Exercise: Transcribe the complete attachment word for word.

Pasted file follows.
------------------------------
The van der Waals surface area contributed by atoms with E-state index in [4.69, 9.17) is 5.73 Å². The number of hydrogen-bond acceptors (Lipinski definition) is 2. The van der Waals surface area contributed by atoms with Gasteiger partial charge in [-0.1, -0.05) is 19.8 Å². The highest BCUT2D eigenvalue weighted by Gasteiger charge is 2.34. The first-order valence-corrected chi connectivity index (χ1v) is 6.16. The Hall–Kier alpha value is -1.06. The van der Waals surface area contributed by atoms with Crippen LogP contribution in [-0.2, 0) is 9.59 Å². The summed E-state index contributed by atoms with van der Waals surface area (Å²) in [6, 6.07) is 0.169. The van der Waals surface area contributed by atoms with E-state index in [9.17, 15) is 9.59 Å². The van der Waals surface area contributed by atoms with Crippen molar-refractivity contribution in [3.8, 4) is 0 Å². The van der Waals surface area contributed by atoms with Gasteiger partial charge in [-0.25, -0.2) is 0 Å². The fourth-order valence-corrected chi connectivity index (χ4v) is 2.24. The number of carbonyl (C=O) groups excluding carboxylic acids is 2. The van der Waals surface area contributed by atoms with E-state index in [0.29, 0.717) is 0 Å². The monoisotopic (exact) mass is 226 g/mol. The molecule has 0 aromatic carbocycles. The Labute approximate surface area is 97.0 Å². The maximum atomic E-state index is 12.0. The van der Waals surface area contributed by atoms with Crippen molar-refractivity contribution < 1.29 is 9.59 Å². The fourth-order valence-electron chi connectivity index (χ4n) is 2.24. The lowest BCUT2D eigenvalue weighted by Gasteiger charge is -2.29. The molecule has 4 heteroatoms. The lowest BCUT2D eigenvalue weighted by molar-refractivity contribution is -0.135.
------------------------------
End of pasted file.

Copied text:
The van der Waals surface area contributed by atoms with E-state index in [4.69, 9.17) is 5.73 Å². The number of hydrogen-bond acceptors (Lipinski definition) is 2. The van der Waals surface area contributed by atoms with Gasteiger partial charge in [-0.1, -0.05) is 19.8 Å². The highest BCUT2D eigenvalue weighted by Gasteiger charge is 2.34. The first-order valence-corrected chi connectivity index (χ1v) is 6.16. The Hall–Kier alpha value is -1.06. The van der Waals surface area contributed by atoms with Crippen LogP contribution in [-0.2, 0) is 9.59 Å². The summed E-state index contributed by atoms with van der Waals surface area (Å²) in [6, 6.07) is 0.169. The van der Waals surface area contributed by atoms with E-state index in [9.17, 15) is 9.59 Å². The van der Waals surface area contributed by atoms with Crippen molar-refractivity contribution in [3.8, 4) is 0 Å². The van der Waals surface area contributed by atoms with Gasteiger partial charge in [-0.25, -0.2) is 0 Å². The fourth-order valence-corrected chi connectivity index (χ4v) is 2.24. The number of carbonyl (C=O) groups excluding carboxylic acids is 2. The van der Waals surface area contributed by atoms with E-state index in [0.29, 0.717) is 0 Å². The monoisotopic (exact) mass is 226 g/mol. The molecule has 0 aromatic carbocycles. The Labute approximate surface area is 97.0 Å². The maximum atomic E-state index is 12.0. The van der Waals surface area contributed by atoms with Crippen molar-refractivity contribution < 1.29 is 9.59 Å². The fourth-order valence-electron chi connectivity index (χ4n) is 2.24. The lowest BCUT2D eigenvalue weighted by Gasteiger charge is -2.29. The molecule has 4 heteroatoms. The lowest BCUT2D eigenvalue weighted by molar-refractivity contribution is -0.135.